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Just as Greg Wellemeyer did last week with two catching prospects (excellently, I might add), I’m here to offer an in-depth look at a pair of first-base prospects as a companion to Bret Sayre’s controversy-laced dynasty look at the position from yesterday.

Trey Mancini jumped to no. 6 among Orioles prospects on our 2016 list after his breakout 2015 campaign, which saw him finish at Double-A Bowie with an OPS just shy of 1.000. Is the former Notre Dame product a better dynasty asset than Indians slugger Bobby Bradley, who put on a power display rarely seen by a teenager in the Midwest League? Let’s put them both under “The Shredder.” What’s that? Brian Kenny called and said we’re not actually allowed the use “The Shredder,” so we’ll just have to break them down differently, I suppose.

Batting Average

Mancini was a .345 hitter over his three-year career at the University of Notre Dame, and he’s hit for a .315 AVG as a professional in 1442 plate appearances across four levels. His .314 AVG with High-A Frederick to start the 2015 season was second overall in the Carolina League (min. 200 PA), and when he moved up to the Eastern League to finish the year, his .359 AVG in 326 plate appearances was once again good for second in the league and 52 points higher than the next best first baseman, Pirates prospect Josh Bell.

Bradley hit for a .269 AVG in 108 games with Lake County of the Midwest League in his first full professional season. He clubbed his way to a robust .361 AVG at the Arizona complex level in 176 plate appearances after being selected in the third round out of Harrison Central HS in Gulfport, Mississippi, in 2014. Bradley’s .269 mark doesn’t knock your socks off at first blush, but was good for eighth among teenagers in the league.
Advantage: Mancini

On-Base Percentage

Mancini has earned just 79 free passes in his three minor-league campaigns—a walk rate of 5.5 percent. Bradley showed a much better eye in 2015, walking in 12 percent of his plate appearances against competition that was usually 2-3 years his senior. Bradley’s .361 OBP was fifth at the position in the MWL.
Advantage: Bradley

Home Runs

Bradley’s power earned a 65 grade from the Prospect Team, while Mancini graded out at an average 50 mark. Mancini’s lifetime minor-league home run total of 34 (21 of which came in 2015) as a college bat was nearly dwarfed by Bradley’s prolific output of 27 home runs in only 108 games in 2015–ninth among all minor leaguers. Bradley’s 27 bombs were not only the most in the Midwest League by a wide margin, but nearly doubled the next-best mark by a player under 20 years of age—the 15 hit by Blue Jays prospect Richard Urena (in 384 PA).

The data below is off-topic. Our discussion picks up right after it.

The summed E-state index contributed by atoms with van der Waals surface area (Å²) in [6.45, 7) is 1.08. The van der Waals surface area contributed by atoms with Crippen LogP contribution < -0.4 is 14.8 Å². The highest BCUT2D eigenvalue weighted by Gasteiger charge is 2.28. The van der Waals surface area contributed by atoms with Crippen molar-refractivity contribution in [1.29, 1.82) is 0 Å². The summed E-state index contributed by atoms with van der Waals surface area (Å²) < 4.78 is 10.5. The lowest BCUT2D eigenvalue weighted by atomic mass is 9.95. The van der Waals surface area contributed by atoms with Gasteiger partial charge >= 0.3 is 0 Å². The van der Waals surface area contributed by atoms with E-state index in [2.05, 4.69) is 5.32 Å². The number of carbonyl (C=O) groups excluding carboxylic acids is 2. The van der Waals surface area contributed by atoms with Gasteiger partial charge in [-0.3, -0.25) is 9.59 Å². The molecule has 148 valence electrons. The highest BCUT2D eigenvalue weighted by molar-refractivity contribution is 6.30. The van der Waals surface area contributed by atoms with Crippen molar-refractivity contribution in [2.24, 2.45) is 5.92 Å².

This one isn’t close.

Advantage: Bradley


Bradley profiles as more of a classic middle-of-the-order thumper, whereas Mancini likely will hit further down the order of a major league lineup. Mancini’s ability to spray the ball to all fields opens the door to the possibility that he could hit in the two-hole, which would put him in a better run scoring position in the lineup than Bradley, but this is an admittedly difficult category to forecast when one of the combatants has less than 600 plate appearances of professional work to go on.
Advantage: Bradley

Stolen Bases

Part of what puts Paul Goldschmidt atop the first base mountain is his ability to add significant value with his wheels. It’s safe to say that neither of these two will ever be confused with Goldy on the basepaths. Mancini has 10 stolen bases over his three minor-league seasons and Bradley swiped just three bases in 2015. If you’re relying upon either of these two to provide value in the stolen base category at the major-league level, you’re in trouble.
Advantage: Neither


Mancini has yet to be given a nickname that has stuck, with SB Nation’s Camden Chat dubbing him the relatively weak “Mashin’ Mancini,” and others paying homage to former lightweight boxing champ, Ray “Boom Boom” Mancini, whose fight in 1982 forever changed boxing. “Boomer” makes me think of many things: Wells (Multiple), Esiason, and unfortunately, this tired act. Bradley’s love for hunting earned him “The Assassin,” which always engenders visions of a badass–unless it’s preceded with a state not in the contiguous 48. Even Greg Wellemeyer knows, real “Assassins” don’t ply their trade professionally in Turkey. I don’t think we have to worry about this happening with Bradley. Maybe Korea, but not Turkey.